Brenton Smart had been driving his truck on the outskirts of Adelaide when he saw a solitary man pushing a buggy along the road accompanied by a dog.
It was the height of summer and he had been worried about the pair, but didn’t have time to stop.
Later that same day, he was on his way back when he saw them again and pulled over. He was not prepared for the man’s heartbreaking story.
The truck driver subsequently shared a photo of the man and his dog to Facebook.
In the image, the man was crouched down in the little shade supplied by his buggy with his head downcast towards his dog.
“I seen him and his dog so I pulled over to make sure he was ok,” Mr Smart explained in the Facebook post in which he shared the photo.
“Turns out he lost his daughter in November last year from suicide.”
Mr Smart went on to explain the grieving father had told him he was walking from his home in Adelaide to Canberra to deliver a petition that urged for improvement to Australia’s “inadequate mental health system”.
The truck driver was so affected by the man’s story, it was only afterwards he realised he had not even got his name.
The Facebook post Mr Smart put up about the man, whose name he later discovered was Paul Murcott, quickly went viral on social media and caught the attention of numerous media outlets, including Today Tonight and ABC Radio.
‘I needed to heal my head’
Nearly four months on from going viral and starting out on his trek for his daughter, Mr Murcott, along with his dog RJ, can still be found on the roadside making steady progress on their trek to Canberra.
The pair have still got a long way to go — more than 800km in fact — but as time goes on Mr Murcott said the trek has become less and less about the destination or when he gets there.
“As the trek’s been progressing, the time frame has become less relevant,” he told Yahoo News Australia. “The more I’m out here, it seems the more I’m getting the word around.”
When his 32-year-old daughter, Shona Mai, had taken her own life in November 2018 after a long custody battle over her four children, Mr Murcott’s life as he knew it had ground to a halt.
“I was shattered,” the 59-year-old said.
“I felt like I’d had my guts ripped out. I couldn’t focus on anything. Basically, I think I was in shock.”
For the grief-stricken father, needing to embark on the trek was as much about saving his own sanity as it was motivated by raising awareness of mental health – if not more so.
“I needed to heal my head,” he explained. “I was having really dark thoughts.”
Thankfully, a “coherent thought cut in” during this time and, despite still enduring the rough terrain of the grieving process, just three months after he lost his daughter, Mr Murcott set out on the road with just his best mate, RJ, and a buggy that he had quickly “slapped together”.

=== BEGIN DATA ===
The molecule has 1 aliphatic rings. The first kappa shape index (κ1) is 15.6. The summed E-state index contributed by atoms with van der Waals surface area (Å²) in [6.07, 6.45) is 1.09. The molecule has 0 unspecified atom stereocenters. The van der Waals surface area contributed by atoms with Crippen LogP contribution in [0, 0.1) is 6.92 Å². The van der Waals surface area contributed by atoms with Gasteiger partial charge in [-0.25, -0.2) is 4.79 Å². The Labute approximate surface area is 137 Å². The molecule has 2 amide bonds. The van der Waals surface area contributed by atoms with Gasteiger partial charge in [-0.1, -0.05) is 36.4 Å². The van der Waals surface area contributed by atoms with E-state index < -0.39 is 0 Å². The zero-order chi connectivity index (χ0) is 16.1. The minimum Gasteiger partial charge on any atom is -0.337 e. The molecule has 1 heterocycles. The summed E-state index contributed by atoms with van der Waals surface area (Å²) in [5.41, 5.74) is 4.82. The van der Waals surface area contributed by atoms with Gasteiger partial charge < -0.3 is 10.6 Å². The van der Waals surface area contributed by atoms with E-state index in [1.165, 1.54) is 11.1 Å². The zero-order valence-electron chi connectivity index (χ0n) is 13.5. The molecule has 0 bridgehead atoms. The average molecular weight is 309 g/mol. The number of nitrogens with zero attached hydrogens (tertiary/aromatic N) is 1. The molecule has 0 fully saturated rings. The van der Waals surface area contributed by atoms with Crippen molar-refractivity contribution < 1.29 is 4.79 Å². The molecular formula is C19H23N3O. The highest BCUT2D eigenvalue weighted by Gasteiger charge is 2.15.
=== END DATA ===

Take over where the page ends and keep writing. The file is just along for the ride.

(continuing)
The pair have encountered more than a few hiccups since they set out in February — including flat tyres, busted ball bearings and getting caught in all manner of extreme weather events, one of which was a dust storm so bad it blew RJ’s bed away.
But the kindness he’s experienced from strangers has put his “faith back in humanity”. Many of whom had been similarly touched by the cruel blow of losing a loved one to suicide.
Last year, new data released by the Australian Bureau of Statistics revealed the national suicide rate had seen a startling spike, the counselling service Lifeline described the increase as an “outrage”, and urged the Morrison government to implement a national target to reduce the suicide rate.
The ABS data showed that 3,128 Australians had taken their own lives in 2017 — 262 more than the year before. While intentional self-harm was ranked the 13th leading cause of death, moving up from 15th position in 2016.
‘It’s not weak to speak’
Mr Murcott admits that before losing his daughter to suicide, he had “that Aussie thing” society seems to expect of men. “You know, [being] stoic and not letting your emotions show, and all that sort of stuff, and being good at it for years,” he said.
“But that didn’t achieve anything, and that’s what I’m trying to do out here — [get the message across that] it’s not weak to speak.
“When I first started this, it was to raise awareness, to make this tragedy not such a negative, to make a sort of positive out of it. If what I’m doing helps open up communication with people, gets them to start talking about [mental illness] so it’s not such a taboo... then I’ve done good.
“If I can help just somebody not take that final step [towards taking their own lives] then I’ve done good,” he explains, because it might mean one less person suffering through the excruciating pain of losing a loved one, which has been his agonising reality for every minute of every day for the past seven months.
“I don’t want people feeling like I do,” he said. “It’s gut-wrenching.”
Keep up to date with Paul Murcott’s journey on his Facebook Page, A Trek for Shona Mai. RIP.
Those wishing to sign his petition, can do so here.
To make a financial donation to help Mr Murcott on his journey to Canberra, his Go Fund Me, can be found here.
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